Before and since his enforced exile, Yang Lian has been one of the most innovative and influential poets in China. Widely hailed in America and Europe as a highly individual voice in world literature, he has been translated into many languages.
Lee Valley Poems is his first book to be wholly conceived and written in London, once his place of exile and now his permanent home. It includes an extended sequence, What Water Confirms, translated by Brian Holton and Agnes Hung-Chong Chan, and a suite of shorter poems translated by several poets, most of these working with Yang Lian: Polly Clark, Antony Dunn, Jacob Edmond, W.N. Herbert, Pascale Petit, Fiona Sampson and Arthur Sze.
The book’s preface, A Wild Goose Speaks to Me, takes as its springboard Yang Lian’s comment ‘There is no international, only different locals’. With this perspective, the Lee Valley of his first London poems becomes the international inside the local: the poet may travel far but never really leaves the ground of his own inner self, and the value and joy of poetry is seen as fishing in the deep sea of existence.
‘Yang Lian is one of the most astonishing poets I’ve read for years. He has a westernist, modernist sensibility allied with an ancient Chinese, almost shamanistic one. He can both excite and frighten you – like MacDiarmid meets Rilke with Samurai sword drawn!’ – W.N. Herbert, Scotsman.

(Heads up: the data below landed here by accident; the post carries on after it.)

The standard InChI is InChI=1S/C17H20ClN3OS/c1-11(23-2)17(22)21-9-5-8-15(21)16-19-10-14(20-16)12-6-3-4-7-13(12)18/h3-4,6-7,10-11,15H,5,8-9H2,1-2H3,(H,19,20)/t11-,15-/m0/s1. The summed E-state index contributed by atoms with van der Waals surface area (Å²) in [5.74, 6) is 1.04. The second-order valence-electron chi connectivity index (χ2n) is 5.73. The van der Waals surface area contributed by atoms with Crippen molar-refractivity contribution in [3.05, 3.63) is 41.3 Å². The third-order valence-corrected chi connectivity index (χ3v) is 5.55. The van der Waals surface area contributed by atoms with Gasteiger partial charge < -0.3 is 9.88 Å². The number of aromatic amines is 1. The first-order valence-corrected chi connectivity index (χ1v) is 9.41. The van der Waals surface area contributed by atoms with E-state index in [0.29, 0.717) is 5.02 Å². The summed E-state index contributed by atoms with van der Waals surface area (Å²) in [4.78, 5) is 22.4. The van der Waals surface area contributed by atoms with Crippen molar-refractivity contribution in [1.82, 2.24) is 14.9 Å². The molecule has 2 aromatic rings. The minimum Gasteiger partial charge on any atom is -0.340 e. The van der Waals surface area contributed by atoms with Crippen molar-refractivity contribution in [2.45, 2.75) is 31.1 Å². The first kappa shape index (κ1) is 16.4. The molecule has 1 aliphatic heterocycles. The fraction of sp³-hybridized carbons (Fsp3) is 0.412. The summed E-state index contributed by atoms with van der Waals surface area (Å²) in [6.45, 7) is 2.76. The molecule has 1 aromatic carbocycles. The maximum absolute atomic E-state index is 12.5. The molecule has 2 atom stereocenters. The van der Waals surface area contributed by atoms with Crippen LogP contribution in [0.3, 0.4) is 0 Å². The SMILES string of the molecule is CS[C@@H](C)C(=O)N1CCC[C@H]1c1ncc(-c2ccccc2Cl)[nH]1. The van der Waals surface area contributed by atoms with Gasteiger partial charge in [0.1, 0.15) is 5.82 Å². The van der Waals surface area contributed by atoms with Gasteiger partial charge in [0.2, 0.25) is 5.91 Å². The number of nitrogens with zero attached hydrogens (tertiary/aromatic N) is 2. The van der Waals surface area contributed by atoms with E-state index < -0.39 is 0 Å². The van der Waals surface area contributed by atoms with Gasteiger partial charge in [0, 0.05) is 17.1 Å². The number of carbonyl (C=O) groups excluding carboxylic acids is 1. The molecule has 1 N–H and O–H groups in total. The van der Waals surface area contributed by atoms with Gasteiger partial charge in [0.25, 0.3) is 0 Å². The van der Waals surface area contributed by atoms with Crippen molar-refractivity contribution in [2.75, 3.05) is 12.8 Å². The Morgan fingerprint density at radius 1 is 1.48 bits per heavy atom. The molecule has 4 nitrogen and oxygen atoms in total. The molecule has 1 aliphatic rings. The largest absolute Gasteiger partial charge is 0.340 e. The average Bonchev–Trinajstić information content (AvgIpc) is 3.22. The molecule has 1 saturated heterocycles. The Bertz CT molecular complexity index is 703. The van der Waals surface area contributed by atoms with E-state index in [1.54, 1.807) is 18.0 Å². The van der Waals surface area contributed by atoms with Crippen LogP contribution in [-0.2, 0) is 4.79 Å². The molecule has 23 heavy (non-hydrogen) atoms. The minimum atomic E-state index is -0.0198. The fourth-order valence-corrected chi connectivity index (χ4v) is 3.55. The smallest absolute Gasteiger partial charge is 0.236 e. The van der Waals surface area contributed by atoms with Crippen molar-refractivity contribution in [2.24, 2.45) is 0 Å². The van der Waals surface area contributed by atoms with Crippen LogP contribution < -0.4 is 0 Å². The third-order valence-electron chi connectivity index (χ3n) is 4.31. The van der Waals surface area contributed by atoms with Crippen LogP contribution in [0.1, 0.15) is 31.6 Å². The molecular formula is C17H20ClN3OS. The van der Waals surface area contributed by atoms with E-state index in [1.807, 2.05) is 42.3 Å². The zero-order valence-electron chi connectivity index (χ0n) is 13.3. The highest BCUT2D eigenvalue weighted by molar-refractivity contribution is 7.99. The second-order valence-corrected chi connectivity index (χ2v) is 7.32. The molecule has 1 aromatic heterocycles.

‘Yang Lian distinguishes himself in representing the pain of life caught in between historic eras…a new version of an old issue for world literature as well as Chinese literature is proposed: how to continue writing, relying on individual rather than enforced communal inspiration’ – Allen Ginsberg.
‘It wouldn’t surprise me if he became a future Nobel Laureate. His style is one of extraordinary grandeur and ambition…a monumental drive, a sensuous strength and intellectual clarity’ – David Morley, Stand.
Yang Lian on Concentric Circles
Chinese poet Yang Lian talks about his book Concentric Circles in English, and then reads the first part of the first poem in Chinese. This film is from the DVD-book In Person: 30 Poets filmed by Pamela Robertson-Pearce, edited by Neil Astley, which includes poems by Yang Lian from both Concentric Circles and Where the Sea Stands Still read in Chinese and discussed in English.
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